Not necessary if you got a completely lightproof room, such as a bathroom with no windows, however, I highly recommend getting one of these. I have a bathroom which can be sealed pretty easily, but its rather awkward to work in complete darkness. And some people might not have such a room. So yeah, get a changing bag. Brands don’t matter, models don’t exist (apart from different sizes), and you can look on eBay, or Amazon, to get one – the linked one will be fine

Again, look at the picture for a better idea of what this does – it is basically a large bag, with two holes on the sides where you slip your arms through. It also has a large opening on the other end, where you pop in your film, your developing tank, and any other items you’d need (bottle opener/scissors, keep reading to find out why). This opening zips up, and usually has another flap that folds over, to completely seal out any light. Once this is done, your film/tank/tools are in complete darkness, along with your hands. You just feel around, and do the work – it’s the same as doing it in the dark, but just seeing the light around you makes it feel much easier! Trust me


Ok this one is pretty important too. When developing, the temperature of your chemicals is quite important…more on that in subsequent posts…but yeah, a thermometer can be very helpful

In black and white film, you need to keep your chemicals at around 20° C  – however, unlike color film, which can go pretty wrong if you get the temperature even slightly wrong, black and white film is more forgiving, meaning you might get away with a few degrees off the recommended 20°. However, I’ve always developed my black and white film using a thermometer and keeping it at 20° C, so try to stick to that. Like I said, it’s all about following instructions and maintaining a consistent workflow. A Delta 1 Precision darkroom thermometer is what I use, and costs like $10. Get one. I also recently acquired a digital one, which cost a bit more (around $25) and that makes things a LOT easier. Get one of those if you can find one!

My thermometer


You will need some sort of timer to…well, to time certain processes when developing. A stopwatch will work if you can’t find anything else, but a programmable countdown timer is best. Your hands will usually be full when you’re developing, and you wouldn’t want to be fiddling with a stopwatch during this time. Get a countdown timer where you can program around 5 different times sequentially i.e. first a timer of 60 seconds, that completes and goes to another countdown that’s set for 8 minutes…then a countdown of 2 minutes…etc. You get the idea. I use a great app for my Android, a free app simply called Darkroom Timer. It’s fantastic. If you use an Android, definitely get this app!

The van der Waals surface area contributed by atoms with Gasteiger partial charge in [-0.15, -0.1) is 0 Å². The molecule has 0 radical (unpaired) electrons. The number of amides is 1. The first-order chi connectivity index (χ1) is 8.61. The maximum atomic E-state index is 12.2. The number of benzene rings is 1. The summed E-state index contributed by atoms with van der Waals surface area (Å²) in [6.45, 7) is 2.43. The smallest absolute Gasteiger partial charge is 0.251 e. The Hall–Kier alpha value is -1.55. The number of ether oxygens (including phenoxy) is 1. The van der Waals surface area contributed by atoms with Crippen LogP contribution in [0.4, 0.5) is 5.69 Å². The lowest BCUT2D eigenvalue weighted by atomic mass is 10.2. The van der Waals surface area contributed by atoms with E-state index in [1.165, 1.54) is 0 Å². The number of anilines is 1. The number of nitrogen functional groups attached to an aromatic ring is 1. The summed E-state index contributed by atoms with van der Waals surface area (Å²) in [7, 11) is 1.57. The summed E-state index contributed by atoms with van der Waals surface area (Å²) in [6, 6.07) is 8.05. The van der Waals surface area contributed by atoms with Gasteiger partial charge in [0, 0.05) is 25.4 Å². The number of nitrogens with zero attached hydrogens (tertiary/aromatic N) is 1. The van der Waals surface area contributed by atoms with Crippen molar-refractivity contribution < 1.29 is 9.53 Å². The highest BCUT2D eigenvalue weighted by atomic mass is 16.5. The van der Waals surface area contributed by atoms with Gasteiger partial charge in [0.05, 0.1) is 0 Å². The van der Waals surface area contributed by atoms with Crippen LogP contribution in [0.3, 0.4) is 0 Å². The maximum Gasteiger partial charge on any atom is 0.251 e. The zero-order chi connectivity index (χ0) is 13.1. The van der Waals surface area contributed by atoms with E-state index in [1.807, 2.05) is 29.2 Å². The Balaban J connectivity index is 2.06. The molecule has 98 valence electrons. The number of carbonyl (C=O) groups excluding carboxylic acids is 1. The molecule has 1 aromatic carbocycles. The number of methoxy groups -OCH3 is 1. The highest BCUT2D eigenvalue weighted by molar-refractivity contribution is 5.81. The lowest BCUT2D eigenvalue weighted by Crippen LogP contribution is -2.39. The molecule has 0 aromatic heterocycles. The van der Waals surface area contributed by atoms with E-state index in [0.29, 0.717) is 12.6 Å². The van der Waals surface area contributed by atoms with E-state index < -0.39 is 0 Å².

Measuring Beakers

These are very necessary to measure your chemicals accurately. I use liquid concentrate chemicals, where you dilute them at different ratios i.e. 1:14 or 1:4 etc. so some accurate beakers are necessary

Get a set, with different sizes. Most developing tanks hold a max of 700ml so don’t bother about getting anything larger than 1000ml. Get a couple of large ones (700ml or more), a couple of medium sized ones (maybe 500ml), a couple of smaller ones (100ml, 200ml etc.) and importantly, get a couple of measuring tubes: it is often necessary to measure 10ml or such small quantities, which is impossible to measure accurately in larger beakers, and these measuring tubes can be very useful. If you can find one, get a syringe that measures 5-10ml…some chemicals require only such tiny amounts to work with. And note that I said get a couple of each size…you need two basic chemicals to work with when developing (as you will see in the next post), and it’s always easier if you have two beakers of the same size to work with

Measuring Beakers

Film Canister Opener

I can’t think of a better name for it. I think that’s what they are called. It looks like a little bottle opener, and it easily pries off the lid of your film canister/cartridge thing. You do this inside the changing bag (or darkroom) so I guess it’d be easier to use on of these. However, I could never find one, so I just use an ordinary bottle opener. It takes about two or three attempts to open it, which takes probably 5 seconds longer than the specialized film opener. If you can find one, get it by all means. And no, I’m not taking a picture of my bottle opener

Film Clips (Optional)

Once your film is done processing, you need to dry it. Film clips work great – they come in pairs, one to hold your film up, the other a weighted clip to hang your film straight so it doesn’t end up curly. Like I mentioned earlier, I use bulldog clips. Not perfect but they do the job fine – they have weight too, and they hold the film firmly. You could even use clothes pegs. No pictures again